Decades of Warming in U.S. Cities
December has arrived—and with it, the last month of the 2010s. Though hindsight isn't quite 2020 yet, climate change has left plenty to remember over the past 10 years. This release covers warming temperatures by the decade, with clear trends at the local, national, and global scales.
Locally, the 2010s have been the warmest decade for 222 of the 244 cities analyzed. (We focus on the past five decades for consistent local data). In all but three cities (99%), the past decade has been warmer than the first (1970s in most cases). That difference is largest in the Southwest, led by Reno and Las Vegas, Nev.; El Paso, TX; and Phoenix and Tucson, Ariz. These results match our fastest-warming cities report and local records data—which include each station’s full period of record. And though urban heat islands may intensify local warming, they can’t explain all of it.
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National and global trends are even stronger—as much as 0.5°F per decade. If this trend continues, it won’t take long to blow past the Paris Agreement’s limits of 1.5-2°C (2.9-3.8°F) above preindustrial levels. Global warming is already more than halfway there.
The warming has widespread impacts, affecting this decade like never before. Billion-dollar weather and climate disasters have cost the U.S. more than $700 billion (inflation-adjusted) in the 2010s, far eclipsing previous decades. Arctic sea ice seasons have been melting to record-low extents, most recently in October. Coral reefs suffered severe bleaching, which is now five times more common than 40 years ago. And as of last fall, five of eight hurricane basins had recorded their strongest storms in the 2010s. Behind these statistics are devastating consequences for humans and all life on Earth, as documented by the newest decade of reports from the IPCC, National Climate Assessment, and many others.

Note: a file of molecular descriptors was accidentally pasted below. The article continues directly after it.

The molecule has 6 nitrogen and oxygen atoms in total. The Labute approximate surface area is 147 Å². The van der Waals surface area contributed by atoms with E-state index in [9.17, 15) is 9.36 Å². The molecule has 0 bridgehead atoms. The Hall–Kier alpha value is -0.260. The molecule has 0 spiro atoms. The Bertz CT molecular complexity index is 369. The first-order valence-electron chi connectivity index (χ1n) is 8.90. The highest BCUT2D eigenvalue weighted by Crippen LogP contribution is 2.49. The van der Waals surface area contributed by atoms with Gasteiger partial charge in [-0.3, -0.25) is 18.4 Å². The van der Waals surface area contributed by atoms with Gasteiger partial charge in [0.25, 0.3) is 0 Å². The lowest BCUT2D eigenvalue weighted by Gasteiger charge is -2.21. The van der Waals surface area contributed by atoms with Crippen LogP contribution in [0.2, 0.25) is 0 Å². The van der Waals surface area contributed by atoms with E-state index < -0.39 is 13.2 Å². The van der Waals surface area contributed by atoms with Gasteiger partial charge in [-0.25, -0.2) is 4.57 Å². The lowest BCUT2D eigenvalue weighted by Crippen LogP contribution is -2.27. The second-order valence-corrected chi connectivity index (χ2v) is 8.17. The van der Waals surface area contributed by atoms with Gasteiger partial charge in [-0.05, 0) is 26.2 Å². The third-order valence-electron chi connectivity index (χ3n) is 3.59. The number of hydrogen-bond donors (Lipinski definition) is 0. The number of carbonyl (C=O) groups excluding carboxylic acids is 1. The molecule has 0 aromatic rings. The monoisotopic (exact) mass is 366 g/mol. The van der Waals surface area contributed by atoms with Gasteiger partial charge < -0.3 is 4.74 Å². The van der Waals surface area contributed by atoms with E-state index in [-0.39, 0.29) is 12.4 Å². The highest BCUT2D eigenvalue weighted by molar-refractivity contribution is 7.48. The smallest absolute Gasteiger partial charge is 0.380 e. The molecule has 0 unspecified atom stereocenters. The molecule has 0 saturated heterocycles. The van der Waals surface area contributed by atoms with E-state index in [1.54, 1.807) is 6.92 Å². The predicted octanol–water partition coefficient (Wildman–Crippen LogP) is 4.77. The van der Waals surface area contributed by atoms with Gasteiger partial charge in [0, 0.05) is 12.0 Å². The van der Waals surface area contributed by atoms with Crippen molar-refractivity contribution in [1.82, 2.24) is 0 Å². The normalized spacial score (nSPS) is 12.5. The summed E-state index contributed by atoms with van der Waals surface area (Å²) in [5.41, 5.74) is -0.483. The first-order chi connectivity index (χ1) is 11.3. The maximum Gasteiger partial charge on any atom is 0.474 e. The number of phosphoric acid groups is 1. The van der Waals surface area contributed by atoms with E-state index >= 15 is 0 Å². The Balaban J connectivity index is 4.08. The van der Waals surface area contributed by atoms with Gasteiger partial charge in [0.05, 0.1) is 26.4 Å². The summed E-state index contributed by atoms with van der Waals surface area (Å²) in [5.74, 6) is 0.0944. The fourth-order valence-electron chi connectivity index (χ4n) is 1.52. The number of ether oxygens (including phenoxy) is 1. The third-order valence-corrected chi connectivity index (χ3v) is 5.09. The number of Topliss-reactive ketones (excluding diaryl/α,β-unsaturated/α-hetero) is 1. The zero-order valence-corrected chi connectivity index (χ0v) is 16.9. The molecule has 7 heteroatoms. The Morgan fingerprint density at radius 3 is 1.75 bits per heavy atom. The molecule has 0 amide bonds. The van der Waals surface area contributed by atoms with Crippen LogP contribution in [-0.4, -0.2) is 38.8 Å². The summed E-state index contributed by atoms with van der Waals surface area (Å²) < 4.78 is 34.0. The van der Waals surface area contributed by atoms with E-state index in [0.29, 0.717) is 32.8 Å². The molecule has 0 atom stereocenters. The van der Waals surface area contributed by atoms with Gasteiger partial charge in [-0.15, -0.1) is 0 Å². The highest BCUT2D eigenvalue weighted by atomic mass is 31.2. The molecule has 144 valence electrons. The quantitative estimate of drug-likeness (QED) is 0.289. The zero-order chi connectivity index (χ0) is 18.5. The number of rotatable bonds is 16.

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But recent years have shown signs of progress. Renewable energy and battery storage is now several times less expensive than a decade ago, and electric vehicle sales are setting records. In addition, more Americans are showing concern about climate change and consider it a high priority. Climate Matters has advanced that trend with your incredible support—having grown from one meteorologist in 2010 to nearly 800 today.
METHODOLOGY: Average decadal temperatures (1970s - 2010s) for 244 cities were calculated using data from the Applied Climate Information System. Decades with five or more years of insufficient daily data (>10% missing) were excluded from this analysis. U.S. average decadal temperatures (1900s - 2010s) and global average decadal anomalies (1880s - 2010s) were calculated using data from NOAA/NCEI. Local graphics as of 12/2/19; national and global data is through October 2019 (NOAA’s most recent release).